It’s a long road (trail) back!

So Dear Reader, I have been on 2 runs in the last two weeks.  First run was 20 minutes.  Second run was 25.  I was planning on more than 2 runs in 2 weeks, but I hurt my back somehow so running was not an option.  C’est la vie as the French say 🙂

run 1
Run 1 – QE Park
run 2
Run 2 – Near Home


As you can see the pace is far from breakneck, but two runs is two runs.  It feels like a 100mile ultra is a very very long way away, but you have to start somewhere.

This couple of workouts has helped remind me that running is always tough.  Sure there are a few people who are just naturals and can run and run, but for the rest of us mortals it is usually a considerable effort.

No matter if you are running 1km, 10km or 100km a lot of effort goes in.  Some people can’t even run 10metres (I was one of these not so long ago), so if you run, you run, no matter how far, or fast it may be.


The scale of the problem

All that being said, I do still need to run 100 miles.  If you have a look at the image below, this is my “heatmap” for all my running in 2017 (the year I completed Race to the King)

heat map 2017

The long blue line from near Steyning, to Winchester is the Race to the King.  53 miles along the South Downs way.  I ran this, with what I discovered after the race were 3 broken ribs following a fall at only 6 miles into the race.  I completed it fast enough to qualify for the South Downs Way 100, which is the event I am taking on in 2020.  So I can run.  I can also run a long way.  I just need to get back, and then quite a long way past, that prevous level of fitness.

The plan

The plan is simple.  I have booked Beachy Head Marathon in October.  I will get fit enough to complete this in around the 5 hour mark.  Before any of you speed demons scoff at this, it is VERY hilly 😉

I am going to use a dedicated running plan from Strava to do this.  I have never tried this before, so will report back on how it goes.  The plan doesn’t start until August as it’s only a 12 week plan, so until then I will just run a bit, slowly upping my time on my feet and taking it slow.  I am good at taking it slow. 😉

Following Beachy Head it will be a short 7 month training plan to go from marathon fit, to 100 mile fit. All over the lovely British winter.  I must be mad. I am not entirely sure how I am going to get that fit yet, but that is a problem for future James to worry about.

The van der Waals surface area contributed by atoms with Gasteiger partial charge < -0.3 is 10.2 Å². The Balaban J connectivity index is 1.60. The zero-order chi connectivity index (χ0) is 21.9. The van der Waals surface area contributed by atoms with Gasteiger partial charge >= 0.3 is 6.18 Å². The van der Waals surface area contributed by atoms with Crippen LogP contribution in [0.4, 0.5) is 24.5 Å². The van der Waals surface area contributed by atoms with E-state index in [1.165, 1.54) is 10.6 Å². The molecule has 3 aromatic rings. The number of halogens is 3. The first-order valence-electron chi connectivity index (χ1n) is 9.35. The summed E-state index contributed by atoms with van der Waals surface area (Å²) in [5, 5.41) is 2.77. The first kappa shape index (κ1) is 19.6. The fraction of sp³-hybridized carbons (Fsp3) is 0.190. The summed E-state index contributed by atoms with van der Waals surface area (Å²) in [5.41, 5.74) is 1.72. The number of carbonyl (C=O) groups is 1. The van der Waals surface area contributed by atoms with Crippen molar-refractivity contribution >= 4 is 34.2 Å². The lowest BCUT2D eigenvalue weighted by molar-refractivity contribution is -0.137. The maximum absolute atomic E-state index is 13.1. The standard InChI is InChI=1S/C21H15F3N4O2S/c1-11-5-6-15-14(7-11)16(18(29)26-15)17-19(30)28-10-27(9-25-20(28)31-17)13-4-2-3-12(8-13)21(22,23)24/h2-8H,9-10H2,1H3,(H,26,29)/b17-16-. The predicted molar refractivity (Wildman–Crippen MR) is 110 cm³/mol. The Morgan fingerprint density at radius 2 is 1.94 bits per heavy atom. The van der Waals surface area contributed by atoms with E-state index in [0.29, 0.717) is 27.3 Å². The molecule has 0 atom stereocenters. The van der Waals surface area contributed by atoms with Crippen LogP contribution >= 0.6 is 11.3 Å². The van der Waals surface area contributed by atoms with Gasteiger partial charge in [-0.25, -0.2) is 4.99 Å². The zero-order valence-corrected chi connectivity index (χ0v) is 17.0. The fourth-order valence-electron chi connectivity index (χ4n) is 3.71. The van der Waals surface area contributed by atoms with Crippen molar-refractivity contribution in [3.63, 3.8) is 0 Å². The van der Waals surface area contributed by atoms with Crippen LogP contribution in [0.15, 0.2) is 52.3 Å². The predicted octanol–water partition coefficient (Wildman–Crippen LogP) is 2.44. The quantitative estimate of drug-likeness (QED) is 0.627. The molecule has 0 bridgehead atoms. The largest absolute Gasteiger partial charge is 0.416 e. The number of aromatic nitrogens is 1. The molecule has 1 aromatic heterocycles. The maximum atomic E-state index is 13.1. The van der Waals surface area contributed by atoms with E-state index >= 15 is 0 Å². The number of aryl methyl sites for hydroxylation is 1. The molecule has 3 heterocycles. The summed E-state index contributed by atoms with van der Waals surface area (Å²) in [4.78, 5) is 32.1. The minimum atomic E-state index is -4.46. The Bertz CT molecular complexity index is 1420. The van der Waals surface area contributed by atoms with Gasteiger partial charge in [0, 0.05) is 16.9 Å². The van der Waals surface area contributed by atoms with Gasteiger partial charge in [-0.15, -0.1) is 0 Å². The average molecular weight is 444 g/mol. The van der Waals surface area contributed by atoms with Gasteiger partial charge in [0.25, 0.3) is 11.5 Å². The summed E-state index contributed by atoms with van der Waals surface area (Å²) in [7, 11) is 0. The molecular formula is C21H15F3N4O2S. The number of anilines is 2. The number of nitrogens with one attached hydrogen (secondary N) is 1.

So I’ve got a plan, some sort of running pedigree behind me, and a bucket load of willpower.  More on willpower later, because it is the difference between completing and failing at ultra distance.  But that will have to wait for another post.


Any of you reading this who are running the London Marathon at the weekend, hope your training and your taper have gone well and you are looking forward to the race.

For those of you not running the London Marathon, you could do worse than get yourself out onto the South Downs.  I have included a few bonus pictures from a recent dog walk up there.  Simply stunning.



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It’s time to address the elephant in the room

A long time ago (over 2 years ago in fact) I wrote this post about why diet is the missing link from my training.

4 reasons why my diet is the missing link to my training.

Though a few things have changed since then, broadly speaking most of it hasn’t.  I am still around 18kg overweight for my ideal running weight, which means every time my foot hits the floor 18kg more weight is flowing down through my leg and impacting the ground.

According to this article Ground reaction forces when walking or running, as your foot strikes the ground you exert somewhere between 2.0 and 2.9 times bodyweight through that foot.  So in my case, at 90kg I am putting 180-260kg through each foot each time it hits the ground. If I was to lose 15kg, so I was running at 75kg, this would reduce the impact to 150-217kg each time my foot lands.  So a reduction of 30-47kg per foot strike.  If we take a middle figure of 40kg for each foot fall, and work out that over a marathon distance I probably have around 50,000 individual foot strikes, that is a total reduction of a whopping 2,000,000kg less weight going through my limbs.  2 MILLION KG !!!!!!

indian-elephant-264749_1280An average fully grown elephant weights 5000kg.  So due to being overweight, I am exerting the equivalent of 400 fully grown elephants through my body and into my feet for every marathon distance I run.  Staggering really.